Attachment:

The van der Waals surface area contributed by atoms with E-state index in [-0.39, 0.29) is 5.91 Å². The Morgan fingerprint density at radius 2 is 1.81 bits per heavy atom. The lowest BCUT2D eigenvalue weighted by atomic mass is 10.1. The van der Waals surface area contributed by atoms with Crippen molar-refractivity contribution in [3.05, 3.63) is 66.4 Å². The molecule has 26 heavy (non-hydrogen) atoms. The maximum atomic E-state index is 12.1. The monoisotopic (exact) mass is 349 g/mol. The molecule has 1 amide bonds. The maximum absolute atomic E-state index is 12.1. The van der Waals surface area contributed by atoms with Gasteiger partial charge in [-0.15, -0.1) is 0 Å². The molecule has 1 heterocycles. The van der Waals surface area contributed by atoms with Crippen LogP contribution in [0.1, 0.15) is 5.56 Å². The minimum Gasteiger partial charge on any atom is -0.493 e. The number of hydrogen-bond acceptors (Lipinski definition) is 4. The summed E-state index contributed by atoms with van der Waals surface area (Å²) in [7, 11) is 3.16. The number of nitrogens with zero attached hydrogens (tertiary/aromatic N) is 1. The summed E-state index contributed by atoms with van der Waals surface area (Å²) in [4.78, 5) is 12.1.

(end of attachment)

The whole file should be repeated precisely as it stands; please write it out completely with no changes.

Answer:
The van der Waals surface area contributed by atoms with E-state index in [-0.39, 0.29) is 5.91 Å². The Morgan fingerprint density at radius 2 is 1.81 bits per heavy atom. The lowest BCUT2D eigenvalue weighted by atomic mass is 10.1. The van der Waals surface area contributed by atoms with Crippen molar-refractivity contribution in [3.05, 3.63) is 66.4 Å². The molecule has 26 heavy (non-hydrogen) atoms. The maximum atomic E-state index is 12.1. The monoisotopic (exact) mass is 349 g/mol. The molecule has 1 amide bonds. The maximum absolute atomic E-state index is 12.1. The van der Waals surface area contributed by atoms with Gasteiger partial charge in [-0.15, -0.1) is 0 Å². The molecule has 1 heterocycles. The van der Waals surface area contributed by atoms with Crippen LogP contribution in [0.1, 0.15) is 5.56 Å². The minimum Gasteiger partial charge on any atom is -0.493 e. The number of hydrogen-bond acceptors (Lipinski definition) is 4. The summed E-state index contributed by atoms with van der Waals surface area (Å²) in [7, 11) is 3.16. The number of nitrogens with zero attached hydrogens (tertiary/aromatic N) is 1. The summed E-state index contributed by atoms with van der Waals surface area (Å²) in [4.78, 5) is 12.1.